I had a breakdown in university. One that was so bad that I had to be hospitalized more than once. I was suicidal, depressed and I couldn't for the life of me feel an iota of hope. Lucky for me I found a wonderful psychiatrist that helped me through it and ten years later I can't even imagine being that low.
I took my last anti-depressant in February 2000 and I haven't looked back. I decided to change my life and the circumstances that made me sad.
Don't worry I'm not going to go all Tom Cruise and say that anti-depressants are evil and that chemical imbalances don't exist. I was imbalanced. Horribly. If it wasn't for the yellow oval pill that I took for four years my life would be completely different.
My experience with clinical depression has brought me many gifts. I am open with my feelings with the people that matter (and that listen). I try avoid people and situations that I know will cause heartache or stress. I also realize that things could be A LOT worse.
Which brings me to today's rant.
My hubby's best friend and his wife just had a baby. Wonderful for them, sad for us. Yes?
The sadness part is something that I've dealt with. My best friend is incredibly fertile. I have numerous friends that are pregnant and have become so with no struggle. I stamp my feet (literally and figuratively) and wail at the universe for a short period of time, then I move on.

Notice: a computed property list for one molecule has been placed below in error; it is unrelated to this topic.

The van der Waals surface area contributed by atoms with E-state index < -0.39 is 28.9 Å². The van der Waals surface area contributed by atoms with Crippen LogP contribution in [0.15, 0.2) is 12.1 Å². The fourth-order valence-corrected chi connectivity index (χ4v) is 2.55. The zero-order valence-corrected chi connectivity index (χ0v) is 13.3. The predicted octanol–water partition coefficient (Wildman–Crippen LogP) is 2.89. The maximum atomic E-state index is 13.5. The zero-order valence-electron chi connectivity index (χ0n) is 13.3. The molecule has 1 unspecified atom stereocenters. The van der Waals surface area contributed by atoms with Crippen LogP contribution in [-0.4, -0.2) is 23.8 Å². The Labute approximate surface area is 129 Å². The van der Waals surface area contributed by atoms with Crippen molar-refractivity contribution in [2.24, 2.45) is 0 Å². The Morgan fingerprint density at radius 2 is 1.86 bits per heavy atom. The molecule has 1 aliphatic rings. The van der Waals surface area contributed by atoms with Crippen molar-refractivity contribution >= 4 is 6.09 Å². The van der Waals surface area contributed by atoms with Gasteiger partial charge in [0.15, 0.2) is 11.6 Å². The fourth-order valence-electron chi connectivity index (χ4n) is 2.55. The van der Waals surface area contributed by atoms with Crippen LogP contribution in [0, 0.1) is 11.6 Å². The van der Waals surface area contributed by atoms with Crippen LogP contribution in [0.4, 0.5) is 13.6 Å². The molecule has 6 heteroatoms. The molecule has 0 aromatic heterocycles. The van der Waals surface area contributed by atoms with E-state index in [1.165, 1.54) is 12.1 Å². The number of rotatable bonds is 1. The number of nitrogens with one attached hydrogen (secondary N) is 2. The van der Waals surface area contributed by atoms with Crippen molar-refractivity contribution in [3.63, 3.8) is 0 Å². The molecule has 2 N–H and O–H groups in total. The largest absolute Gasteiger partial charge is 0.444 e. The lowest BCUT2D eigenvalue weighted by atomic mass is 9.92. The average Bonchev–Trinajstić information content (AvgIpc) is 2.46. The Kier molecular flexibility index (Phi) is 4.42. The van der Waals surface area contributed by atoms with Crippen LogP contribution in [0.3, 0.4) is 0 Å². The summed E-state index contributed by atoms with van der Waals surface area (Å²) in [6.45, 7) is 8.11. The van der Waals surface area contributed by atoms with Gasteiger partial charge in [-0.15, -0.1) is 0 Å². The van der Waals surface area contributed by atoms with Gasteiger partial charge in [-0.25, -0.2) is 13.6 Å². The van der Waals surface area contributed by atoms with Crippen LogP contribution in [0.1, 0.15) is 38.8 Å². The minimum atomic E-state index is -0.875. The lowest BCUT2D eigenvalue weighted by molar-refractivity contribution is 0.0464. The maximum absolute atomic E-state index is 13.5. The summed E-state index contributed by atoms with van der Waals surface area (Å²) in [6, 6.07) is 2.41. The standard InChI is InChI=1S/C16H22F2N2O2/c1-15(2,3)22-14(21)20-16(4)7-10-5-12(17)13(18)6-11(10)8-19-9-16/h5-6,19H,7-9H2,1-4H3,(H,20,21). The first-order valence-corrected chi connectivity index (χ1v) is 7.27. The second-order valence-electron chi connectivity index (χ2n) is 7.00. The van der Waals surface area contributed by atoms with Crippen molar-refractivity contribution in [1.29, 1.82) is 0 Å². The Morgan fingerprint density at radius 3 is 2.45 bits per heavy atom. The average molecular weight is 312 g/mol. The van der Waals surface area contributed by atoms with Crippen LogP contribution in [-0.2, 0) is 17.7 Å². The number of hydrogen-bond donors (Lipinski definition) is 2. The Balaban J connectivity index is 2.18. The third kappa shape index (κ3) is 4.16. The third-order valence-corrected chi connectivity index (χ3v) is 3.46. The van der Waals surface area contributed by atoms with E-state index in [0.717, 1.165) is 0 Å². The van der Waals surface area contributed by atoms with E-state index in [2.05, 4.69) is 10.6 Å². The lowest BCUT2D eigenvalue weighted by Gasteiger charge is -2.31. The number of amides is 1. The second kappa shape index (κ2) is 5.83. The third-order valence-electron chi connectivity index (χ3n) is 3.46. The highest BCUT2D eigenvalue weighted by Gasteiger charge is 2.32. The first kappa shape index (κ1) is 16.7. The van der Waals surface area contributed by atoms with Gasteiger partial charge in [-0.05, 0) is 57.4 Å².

[insert disclaimer for selfish JellyBelly thoughts]
When we found out that hubby's friends were preggo I had the familiar pang of jealousy. A couple of months later HBF tells us that the baby was diagnosed with a cleft lip and palate and that his wife is really upset by this news. We both thought that her sadness would pass and that the excitement of the impending arrival would ease her worries. Well that didn't happen. She continued to be so upset that she said low until the birth. She didn't have a baby shower because she didn't want to face people. They'd cancel at the last minute if we made plans.
I can appreciate that she would be disappointed that her baby was going to be born with an affliction -- a correctable one, but an affliction nonetheless. I'm sure that most mothers don't dream of their baby having any sort of difficulty and that it would cause great concern. But the one thought that I couldn't get out of my head was that she was pregnant. She was going to have a baby. A baby that had a problem that could be corrected.
Wouldn't it make more sense if I was wallowing in my childlessness? She still got to pick out baby furniture and buy baby clothes. She got to wear the pants with the panel in the front.
AND MOST OF ALL: SHE HAS A BABY!!!! HER OWN BABY!!!!!
I just couldn't wrap my head around the fact that she was sad about a correctable problem. We have friends with autistic children. We work with children with Down Syndrome. I have a cousin that has ADHD and another who was born with a hole in her heart.
I really wish that I didn't feel so resentful of this situation. I would take a baby, any baby, regardless of the affliction. I'm even willing to adopt a baby with a disability (although hubby isn't too hot on that idea).
So here I am. I'd much rather be watching the Grammy's than ranting. But I knew that if I carried this around in my head for any longer I would be driven to distraction. I wish I could be happy and send them flowers, but instead I'm going to internally pout about this particular injustice.
So this is where the 4% comes in, I guess.